My mare is looky and reactive, but she's 8 now, and it has improved. Start on the ground to take control before mounting. Disrespect in the cross ties to stealing food on the ground should not be tolerated. If you have won the leadership before mounting, riding will go better. I've a younger horse now, and I'm finding that I spend most of my horse time too inattentive to bring him along properly, so I'm humbly trying to concentrate more, execute more of a planned time with him, and take time after our work to analyze what could be improved.
Seriously, a horse cannot go up and down if it is going forward. When I had a horse who resembled a rodeo bronc, a cowboy told me this and it has become my mantra.
Your instinct is to grab the reins to stop the horse. WRONGO. Grabbing the reins allows the horse to tuck his head and get behind the bit. Slowing the horse down allows him to get even more verticle thrust.
So grab mane and KICK on. Scream like a banshee if you need to. Whatever it takes to get him galloping forward. And, if you are in a secure position, keep him galloping until he wants to stop. Then go around twice more.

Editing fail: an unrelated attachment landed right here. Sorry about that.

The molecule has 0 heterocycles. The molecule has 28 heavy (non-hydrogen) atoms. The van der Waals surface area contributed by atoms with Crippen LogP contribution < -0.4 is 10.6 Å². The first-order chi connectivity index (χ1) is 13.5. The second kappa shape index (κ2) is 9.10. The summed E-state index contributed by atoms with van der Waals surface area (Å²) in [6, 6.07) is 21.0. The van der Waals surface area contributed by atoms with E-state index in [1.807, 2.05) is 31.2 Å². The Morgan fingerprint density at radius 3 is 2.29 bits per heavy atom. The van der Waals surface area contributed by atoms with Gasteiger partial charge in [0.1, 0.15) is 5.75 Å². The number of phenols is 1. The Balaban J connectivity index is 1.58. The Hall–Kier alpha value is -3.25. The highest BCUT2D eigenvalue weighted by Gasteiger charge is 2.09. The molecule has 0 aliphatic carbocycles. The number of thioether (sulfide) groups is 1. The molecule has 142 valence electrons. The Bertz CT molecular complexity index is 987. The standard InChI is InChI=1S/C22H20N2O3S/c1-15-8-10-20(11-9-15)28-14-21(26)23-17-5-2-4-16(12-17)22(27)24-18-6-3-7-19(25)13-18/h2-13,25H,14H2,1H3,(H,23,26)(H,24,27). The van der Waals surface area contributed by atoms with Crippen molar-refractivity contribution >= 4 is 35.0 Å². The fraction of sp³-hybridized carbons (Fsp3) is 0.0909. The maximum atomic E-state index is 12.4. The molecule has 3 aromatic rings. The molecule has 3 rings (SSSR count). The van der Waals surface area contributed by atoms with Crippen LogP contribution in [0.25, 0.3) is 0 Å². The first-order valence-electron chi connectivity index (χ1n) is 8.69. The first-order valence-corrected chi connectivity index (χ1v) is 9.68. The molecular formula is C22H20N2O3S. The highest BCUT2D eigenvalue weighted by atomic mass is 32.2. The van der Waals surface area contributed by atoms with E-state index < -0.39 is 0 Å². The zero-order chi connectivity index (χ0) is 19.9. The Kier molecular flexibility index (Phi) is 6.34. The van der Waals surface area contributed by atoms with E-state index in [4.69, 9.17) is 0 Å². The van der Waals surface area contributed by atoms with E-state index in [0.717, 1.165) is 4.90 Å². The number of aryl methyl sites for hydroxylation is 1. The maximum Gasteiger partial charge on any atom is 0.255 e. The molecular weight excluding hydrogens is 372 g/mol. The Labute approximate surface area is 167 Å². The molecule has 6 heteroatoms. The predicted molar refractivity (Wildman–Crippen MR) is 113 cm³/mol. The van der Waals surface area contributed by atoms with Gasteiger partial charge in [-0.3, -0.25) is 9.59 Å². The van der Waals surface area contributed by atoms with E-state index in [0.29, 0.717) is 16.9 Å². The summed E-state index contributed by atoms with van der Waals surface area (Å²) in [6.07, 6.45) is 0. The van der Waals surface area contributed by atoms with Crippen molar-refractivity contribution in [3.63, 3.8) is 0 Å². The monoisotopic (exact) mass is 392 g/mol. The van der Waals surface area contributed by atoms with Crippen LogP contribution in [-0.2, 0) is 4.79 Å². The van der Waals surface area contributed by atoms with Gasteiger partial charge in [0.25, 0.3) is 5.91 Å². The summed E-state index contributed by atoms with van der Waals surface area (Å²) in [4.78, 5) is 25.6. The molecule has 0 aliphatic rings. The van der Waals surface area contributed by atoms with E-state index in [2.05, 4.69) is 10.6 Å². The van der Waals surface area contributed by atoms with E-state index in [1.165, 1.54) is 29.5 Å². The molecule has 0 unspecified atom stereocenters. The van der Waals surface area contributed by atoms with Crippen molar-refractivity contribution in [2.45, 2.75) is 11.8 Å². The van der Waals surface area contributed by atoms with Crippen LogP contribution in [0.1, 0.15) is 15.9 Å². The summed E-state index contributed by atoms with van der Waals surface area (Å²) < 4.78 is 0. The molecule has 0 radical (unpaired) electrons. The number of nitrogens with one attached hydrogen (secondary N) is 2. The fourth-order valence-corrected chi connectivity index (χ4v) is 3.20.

He will quickly get the idea that bad behavior = exhaustion from galloping.
If you put 50 children with Down's Syndrome in a room, there's going to be a lot of hugging.
I used to ride a lesson horse who crow hopped so often I liked to call him Mr Pogo Stick. This was an evasion to keep from going forward. So the only possible was to kick on. Kick was usually followed by whip, so there would be a succession of crow hop>kick>whip until the crow hopping stopped and the going forward started. Gotta say it's one good way to get a better seat
Yes, I smell like a horse. No, I don't consider that to be a problem.
Originally Posted by DottieHQ
You're just jealous because you lack my extensive koalafications.
Seriously, in my experience, you have to successfully hang on and just stay on a couple times, before the brain is able to turn on the next time it happens and you are able to execute one of the above suggestions.
If you do not have the bravery to kick on (and I often do not), the only stopping technique I found actually works is to pull hard enough on ONE rein to literally put the horse's nose on his/her shoulder.